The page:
I’ve been working on an updated project guide for Turtle Art (coming soon), and it’s inspired me to do a follow-up to my previous Turtle Art post, and talk a little about why we like Turtle Art to begin with.
We use Turtle Art not only as an introduction to programming, but also as a tool for helping students explore mathematical concepts. Asking a student to draw a shape using Turtle Art doesn’t necessarily demonstrate much mathematical thinking, but once students discover that they can make the turtle turn at right angles by entering “90” into a right command block (indicating the turtle should turn right 90 degrees), teachers can start a discussion on angles. “Great! You’ve figured out that to make the turtle turn sideways, it has to turn 90 degrees. How many times does it have to turn to make a square? Four? So, how many degrees does a square have?” Then, as students develop an understanding of area and perimeter, we can ask them to use Turtle Art to prove their comprehension. “Draw two shapes with the same area, and different perimeters.”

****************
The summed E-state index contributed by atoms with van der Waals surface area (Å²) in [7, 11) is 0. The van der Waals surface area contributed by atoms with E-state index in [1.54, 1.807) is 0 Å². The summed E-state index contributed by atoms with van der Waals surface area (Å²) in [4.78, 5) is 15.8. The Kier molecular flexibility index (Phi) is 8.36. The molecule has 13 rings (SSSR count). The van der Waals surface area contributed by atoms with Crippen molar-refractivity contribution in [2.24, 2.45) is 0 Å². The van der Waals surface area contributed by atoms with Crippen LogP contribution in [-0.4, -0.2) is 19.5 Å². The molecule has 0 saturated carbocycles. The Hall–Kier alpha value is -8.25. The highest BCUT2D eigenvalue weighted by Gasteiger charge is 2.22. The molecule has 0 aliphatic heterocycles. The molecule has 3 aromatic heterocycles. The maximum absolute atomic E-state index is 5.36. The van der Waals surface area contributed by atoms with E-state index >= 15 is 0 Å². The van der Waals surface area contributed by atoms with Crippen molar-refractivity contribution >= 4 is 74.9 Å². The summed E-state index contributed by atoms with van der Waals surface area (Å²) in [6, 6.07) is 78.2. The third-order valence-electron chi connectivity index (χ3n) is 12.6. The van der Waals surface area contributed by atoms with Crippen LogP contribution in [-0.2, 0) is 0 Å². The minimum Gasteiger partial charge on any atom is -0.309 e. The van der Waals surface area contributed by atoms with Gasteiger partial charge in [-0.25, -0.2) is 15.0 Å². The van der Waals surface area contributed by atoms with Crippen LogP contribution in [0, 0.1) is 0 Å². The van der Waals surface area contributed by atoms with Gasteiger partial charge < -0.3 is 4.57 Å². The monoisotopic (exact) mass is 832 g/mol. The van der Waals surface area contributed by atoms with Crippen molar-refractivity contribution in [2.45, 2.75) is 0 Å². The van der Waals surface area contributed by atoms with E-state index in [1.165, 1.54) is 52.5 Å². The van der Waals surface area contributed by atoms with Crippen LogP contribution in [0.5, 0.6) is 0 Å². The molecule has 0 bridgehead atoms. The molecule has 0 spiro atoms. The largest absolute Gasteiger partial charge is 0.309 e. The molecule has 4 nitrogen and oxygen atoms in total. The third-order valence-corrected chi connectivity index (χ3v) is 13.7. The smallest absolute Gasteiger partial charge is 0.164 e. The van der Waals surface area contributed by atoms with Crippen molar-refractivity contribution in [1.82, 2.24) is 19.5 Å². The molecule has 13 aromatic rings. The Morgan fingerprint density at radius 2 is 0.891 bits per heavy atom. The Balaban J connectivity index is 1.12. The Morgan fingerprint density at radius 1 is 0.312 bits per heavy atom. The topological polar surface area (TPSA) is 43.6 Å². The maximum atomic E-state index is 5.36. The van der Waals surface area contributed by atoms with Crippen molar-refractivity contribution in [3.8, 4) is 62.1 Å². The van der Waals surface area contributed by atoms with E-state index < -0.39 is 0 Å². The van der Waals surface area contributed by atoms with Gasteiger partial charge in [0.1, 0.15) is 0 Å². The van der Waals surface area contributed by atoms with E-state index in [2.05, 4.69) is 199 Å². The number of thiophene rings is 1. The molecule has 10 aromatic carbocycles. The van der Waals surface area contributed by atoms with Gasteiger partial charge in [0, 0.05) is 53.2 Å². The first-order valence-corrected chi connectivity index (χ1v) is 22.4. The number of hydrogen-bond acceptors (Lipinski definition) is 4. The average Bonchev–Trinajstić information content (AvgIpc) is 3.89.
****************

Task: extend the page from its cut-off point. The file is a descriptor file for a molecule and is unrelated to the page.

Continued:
We’ve found Turtle Art particularly useful in engaging students in learning about the Cartesian coordinate system. As students experiment with changing ‘x’ and ‘y’ values to move the turtle, teachers can challenge them with questions like, “What do we have to enter to put the turtle back in the center of the screen?” Again, once students have a basic understanding, teachers test their comprehension with challenges like, “Draw a shape in each of the four quadrants.”
The programming element serves as a method for driving the curriculum, and as way of demonstrating the students’ understanding—all while providing them with a fun and engaging creative outlet.